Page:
I love McKeown’s take on priorities. The word “priorities” was originally a singular – priority. It was the one thing that was most important for you to focus on, not several things. Today we talk about priorities in plural. The truth is that too many priorities mean you have none.
 
So, consider change how you are managing your priorities, instead of how you manage your time. Where do you put your energy and your attention?
 
Ask yourself:

  • What matters the most to me right now?
  • What kind of actions can I take right now that most reflect my priorities?
  • Are my priorities in line with my partner, family, friends, boss, coworkers?
  • What’s on my plate that doesn’t reflect my priorities and how do I get it off my plate?

 
Share your priorities with someone you trust and ask them to support you.

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Our first 2,000 days in life (up to about 5 years of age) is the period I call the download period. These 2,000 days shape the rest of our lives and this is where we learn to understand both ourselves and the world around us. We learn to use our body and our brain, understand our emotions and make friends.
 
In the documentary Becoming You on Apple TV, they have followed 100 children around the world, from Nepal to Japan and Borneo and their first 2,000 days on earth. An incredibly educative and very nicely filmed documentary in 6 parts. One of the things that stuck with me was the story of Ruru.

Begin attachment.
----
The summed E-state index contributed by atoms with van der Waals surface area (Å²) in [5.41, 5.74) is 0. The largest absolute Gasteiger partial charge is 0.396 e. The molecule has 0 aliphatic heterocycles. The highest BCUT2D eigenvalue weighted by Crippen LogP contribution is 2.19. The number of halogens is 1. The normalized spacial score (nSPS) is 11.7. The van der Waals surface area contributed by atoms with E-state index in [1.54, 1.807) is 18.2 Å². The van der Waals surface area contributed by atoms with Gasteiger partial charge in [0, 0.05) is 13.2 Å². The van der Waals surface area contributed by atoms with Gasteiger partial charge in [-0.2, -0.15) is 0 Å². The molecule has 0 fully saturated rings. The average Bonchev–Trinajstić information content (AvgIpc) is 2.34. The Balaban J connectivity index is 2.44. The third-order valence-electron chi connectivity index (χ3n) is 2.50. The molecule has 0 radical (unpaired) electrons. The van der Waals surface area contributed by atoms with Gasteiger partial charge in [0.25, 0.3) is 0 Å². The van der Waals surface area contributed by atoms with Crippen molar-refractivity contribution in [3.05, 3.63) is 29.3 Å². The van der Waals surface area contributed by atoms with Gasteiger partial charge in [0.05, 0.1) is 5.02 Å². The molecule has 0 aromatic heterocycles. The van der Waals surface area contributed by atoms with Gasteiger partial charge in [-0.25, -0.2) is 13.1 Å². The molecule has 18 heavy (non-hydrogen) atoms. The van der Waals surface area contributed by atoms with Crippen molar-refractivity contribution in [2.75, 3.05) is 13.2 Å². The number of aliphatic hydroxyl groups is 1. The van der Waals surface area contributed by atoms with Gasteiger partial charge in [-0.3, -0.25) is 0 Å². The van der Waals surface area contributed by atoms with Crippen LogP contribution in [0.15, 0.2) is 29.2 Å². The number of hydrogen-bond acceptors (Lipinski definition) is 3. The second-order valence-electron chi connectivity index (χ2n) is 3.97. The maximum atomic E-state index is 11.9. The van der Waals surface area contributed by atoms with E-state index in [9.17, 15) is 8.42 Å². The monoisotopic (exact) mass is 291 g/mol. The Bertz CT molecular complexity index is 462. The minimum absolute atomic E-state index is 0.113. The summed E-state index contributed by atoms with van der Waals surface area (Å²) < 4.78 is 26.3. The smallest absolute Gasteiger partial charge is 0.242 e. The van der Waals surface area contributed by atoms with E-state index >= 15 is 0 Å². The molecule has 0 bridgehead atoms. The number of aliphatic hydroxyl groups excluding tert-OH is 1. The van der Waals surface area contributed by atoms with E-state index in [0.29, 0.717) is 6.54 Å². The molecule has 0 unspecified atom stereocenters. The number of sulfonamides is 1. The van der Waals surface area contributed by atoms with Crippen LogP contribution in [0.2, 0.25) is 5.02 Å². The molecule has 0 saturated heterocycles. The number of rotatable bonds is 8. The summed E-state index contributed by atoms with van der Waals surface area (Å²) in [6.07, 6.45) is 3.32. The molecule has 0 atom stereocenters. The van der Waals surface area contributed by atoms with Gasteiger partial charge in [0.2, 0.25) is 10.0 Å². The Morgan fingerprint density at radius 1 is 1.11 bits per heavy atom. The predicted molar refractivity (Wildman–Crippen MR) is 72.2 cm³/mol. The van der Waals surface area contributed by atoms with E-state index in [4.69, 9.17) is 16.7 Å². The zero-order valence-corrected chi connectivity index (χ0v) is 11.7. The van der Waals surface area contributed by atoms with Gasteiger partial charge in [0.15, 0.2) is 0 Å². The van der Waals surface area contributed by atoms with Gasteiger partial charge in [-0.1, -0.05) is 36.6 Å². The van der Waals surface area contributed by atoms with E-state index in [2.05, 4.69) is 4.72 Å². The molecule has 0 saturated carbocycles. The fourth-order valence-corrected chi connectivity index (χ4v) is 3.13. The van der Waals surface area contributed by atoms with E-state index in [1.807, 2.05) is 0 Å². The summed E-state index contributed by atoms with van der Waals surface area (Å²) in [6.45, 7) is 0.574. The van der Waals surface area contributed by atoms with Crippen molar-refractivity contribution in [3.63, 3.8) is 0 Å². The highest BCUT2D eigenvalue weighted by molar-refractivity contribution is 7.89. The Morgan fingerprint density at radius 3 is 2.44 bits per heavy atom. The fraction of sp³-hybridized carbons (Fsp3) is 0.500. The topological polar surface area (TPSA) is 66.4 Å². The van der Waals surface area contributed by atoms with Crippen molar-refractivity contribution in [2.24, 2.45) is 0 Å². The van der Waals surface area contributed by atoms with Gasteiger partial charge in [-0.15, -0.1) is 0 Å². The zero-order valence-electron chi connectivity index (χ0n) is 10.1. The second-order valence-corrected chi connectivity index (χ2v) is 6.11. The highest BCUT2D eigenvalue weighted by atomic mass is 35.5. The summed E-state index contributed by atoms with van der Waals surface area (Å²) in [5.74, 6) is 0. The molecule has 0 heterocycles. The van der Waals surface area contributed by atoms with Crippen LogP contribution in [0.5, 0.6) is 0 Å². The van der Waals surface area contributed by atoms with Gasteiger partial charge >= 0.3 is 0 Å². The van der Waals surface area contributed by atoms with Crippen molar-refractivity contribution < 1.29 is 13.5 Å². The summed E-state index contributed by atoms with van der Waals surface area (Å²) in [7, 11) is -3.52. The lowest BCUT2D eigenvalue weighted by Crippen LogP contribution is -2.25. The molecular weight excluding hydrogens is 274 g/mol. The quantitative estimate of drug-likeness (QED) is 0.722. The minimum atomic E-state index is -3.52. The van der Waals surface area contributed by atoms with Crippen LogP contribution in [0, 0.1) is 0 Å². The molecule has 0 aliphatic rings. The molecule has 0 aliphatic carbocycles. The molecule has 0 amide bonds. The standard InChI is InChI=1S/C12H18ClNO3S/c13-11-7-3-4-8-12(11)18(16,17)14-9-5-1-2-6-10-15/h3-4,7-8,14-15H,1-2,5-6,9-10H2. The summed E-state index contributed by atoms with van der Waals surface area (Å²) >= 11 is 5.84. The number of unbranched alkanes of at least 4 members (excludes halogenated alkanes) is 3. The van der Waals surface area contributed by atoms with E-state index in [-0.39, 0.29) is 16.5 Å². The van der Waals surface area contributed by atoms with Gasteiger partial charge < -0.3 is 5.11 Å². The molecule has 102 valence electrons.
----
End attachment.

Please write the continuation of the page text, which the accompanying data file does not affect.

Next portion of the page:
Ruru, a boy from Tokyo, faces his first challenge that will shape his perception of himself and his own capacity. Rurus' father asks him to go and buy sushi for the family. Ruru wonders if he should go by himself and his dad says YES, you can do it!
 
Ruru hits the streets of Tokyo to buy sushi. Unusual?
 
Ruru is 3 years old.
 
Quite a few of you are probably raising your eyebrows right now. But in Japan this is very common. It is a custom known as "the first errand". It is the child's first introduction to true independence. Ruru learns that he has the capacity to do something he has never done before. It's new boy coming back, full of confidence. This is an important step in building an identity about who he is.
 
 I'm not saying you should let your 3-year-old out in town by themselves to buy dinner. What I want to say, however, is that you can challenge your children earlier than you think, when it comes to creating independence and self-confidence.
 
When I was around 9-10 years old, my mother trained me in household economics. She gave me household money for the week and let me take care of the finances throughout the week. I had to buy food, give petrol money to my father and pay small expenses. The incentive was that I could keep the money that was left after the weekend. Guess if I was skilled at looking at red price tags and discounts in the grocery store and asking my parents if they really needed to buy certain things.
 
Today I can see how it has created a useful independence in me, for which I am grateful.
 
So what can you train your child, or maybe yourself in? What could be “the first errand" towards your own independence?